Drug discovery is a painstaking process. The majority of attempts often go waste after 6-8 years of working on a drug, making it an inordinately expensive exercise. A chip design company, a US-based firm with an R&D centre in Hyderabad, claims that it has found an AI-backed method to cut the process short and save costs.
Venkat Mattela, Founder and Chief Executive Officer of Ceremorphic, said that the company has created a computer-generated cell, which mimics a human cell, making it easy for researchers to understand how it reacts when exposed to a disease or a drug.
Mattela sold his earlier venture Redpine Signals to Silicon Labs for $308 million in 2020
“The aim is to shorten the development cycle and reduce the side effects by choosing the right molecule based on new development methodology,” he told businessline here on Thursday.
“Over 90 per cent of drug candidates fail at the clinical phase-ii stage and the number of new drugs cleared by FDA every year is small. This calls for a new development methodology in the early stages of the design pipeline,” he said.
The firm has started an exclusive Life Sciences division with about 32 people to work on oncology and neurology, with over 70 per cent of them working out of its Hyderabad R&D facility. The team comprised computational biologists, chemists, computer scientists and analog hardware designers.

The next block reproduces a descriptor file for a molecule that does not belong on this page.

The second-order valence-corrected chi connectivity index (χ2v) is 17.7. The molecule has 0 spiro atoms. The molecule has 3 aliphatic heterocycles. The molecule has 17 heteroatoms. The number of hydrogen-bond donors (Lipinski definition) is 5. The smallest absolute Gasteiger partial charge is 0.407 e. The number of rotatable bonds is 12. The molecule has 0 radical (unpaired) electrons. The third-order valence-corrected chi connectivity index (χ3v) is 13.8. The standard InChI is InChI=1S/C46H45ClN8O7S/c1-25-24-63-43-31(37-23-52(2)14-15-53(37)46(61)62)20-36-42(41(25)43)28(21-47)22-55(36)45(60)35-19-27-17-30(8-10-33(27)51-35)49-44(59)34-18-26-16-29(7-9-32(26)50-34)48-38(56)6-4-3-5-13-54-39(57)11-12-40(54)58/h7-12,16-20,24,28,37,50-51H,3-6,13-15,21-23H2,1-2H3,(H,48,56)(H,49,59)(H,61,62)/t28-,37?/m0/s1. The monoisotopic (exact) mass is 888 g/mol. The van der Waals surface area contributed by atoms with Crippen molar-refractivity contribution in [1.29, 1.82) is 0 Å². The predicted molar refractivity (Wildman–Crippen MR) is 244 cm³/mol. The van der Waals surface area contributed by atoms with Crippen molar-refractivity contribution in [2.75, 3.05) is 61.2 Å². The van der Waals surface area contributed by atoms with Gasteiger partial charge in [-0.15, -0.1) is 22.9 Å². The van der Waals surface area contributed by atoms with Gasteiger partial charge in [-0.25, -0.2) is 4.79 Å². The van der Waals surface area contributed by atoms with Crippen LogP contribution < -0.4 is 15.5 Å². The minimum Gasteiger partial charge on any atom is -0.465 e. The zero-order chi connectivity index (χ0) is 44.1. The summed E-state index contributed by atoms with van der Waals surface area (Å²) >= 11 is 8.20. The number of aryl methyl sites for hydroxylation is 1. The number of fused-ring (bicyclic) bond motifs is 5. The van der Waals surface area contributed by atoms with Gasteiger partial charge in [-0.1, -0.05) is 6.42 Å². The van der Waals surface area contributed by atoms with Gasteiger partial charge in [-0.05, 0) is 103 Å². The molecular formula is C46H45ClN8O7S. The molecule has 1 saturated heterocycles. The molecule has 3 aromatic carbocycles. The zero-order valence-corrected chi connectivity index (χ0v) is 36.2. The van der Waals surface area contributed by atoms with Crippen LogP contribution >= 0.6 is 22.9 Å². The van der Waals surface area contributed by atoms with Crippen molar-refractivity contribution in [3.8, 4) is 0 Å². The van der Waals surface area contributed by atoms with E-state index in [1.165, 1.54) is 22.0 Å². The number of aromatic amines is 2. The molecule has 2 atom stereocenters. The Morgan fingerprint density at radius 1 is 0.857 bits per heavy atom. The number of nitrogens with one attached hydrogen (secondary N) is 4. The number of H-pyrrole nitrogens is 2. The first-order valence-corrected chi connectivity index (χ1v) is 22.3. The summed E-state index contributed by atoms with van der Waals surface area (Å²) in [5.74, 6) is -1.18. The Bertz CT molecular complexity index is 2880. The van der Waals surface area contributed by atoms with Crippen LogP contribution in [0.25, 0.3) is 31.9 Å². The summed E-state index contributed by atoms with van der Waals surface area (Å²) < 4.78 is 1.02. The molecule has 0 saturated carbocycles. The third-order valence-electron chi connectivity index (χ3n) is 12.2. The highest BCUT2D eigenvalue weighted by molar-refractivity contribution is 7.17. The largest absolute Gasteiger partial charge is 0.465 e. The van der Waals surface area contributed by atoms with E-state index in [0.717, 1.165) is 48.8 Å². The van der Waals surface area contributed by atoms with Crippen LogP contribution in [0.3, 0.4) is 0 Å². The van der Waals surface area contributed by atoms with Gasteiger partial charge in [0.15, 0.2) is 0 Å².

The company, which taped-out a 5-nanometer chip in 2022, would use a 16-nm chip to work on the drug discovery.
“Accurate AI foundation models, new algorithms and data are critical to producing successful later stage results,” he said.
“Deploying our proprietary analog circuit technology, supercomputing chips and novel AI algorithms, we developed an architecture that can predict the later stage outcomes to increase R&D efficiency,” he said.
He claimed that this innovation would transform the future of drug discovery to accelerate making personalised medicine a reality.
For the subsequent levels in drug discovery, the company plans to forge alliances with relevant life sciences companies.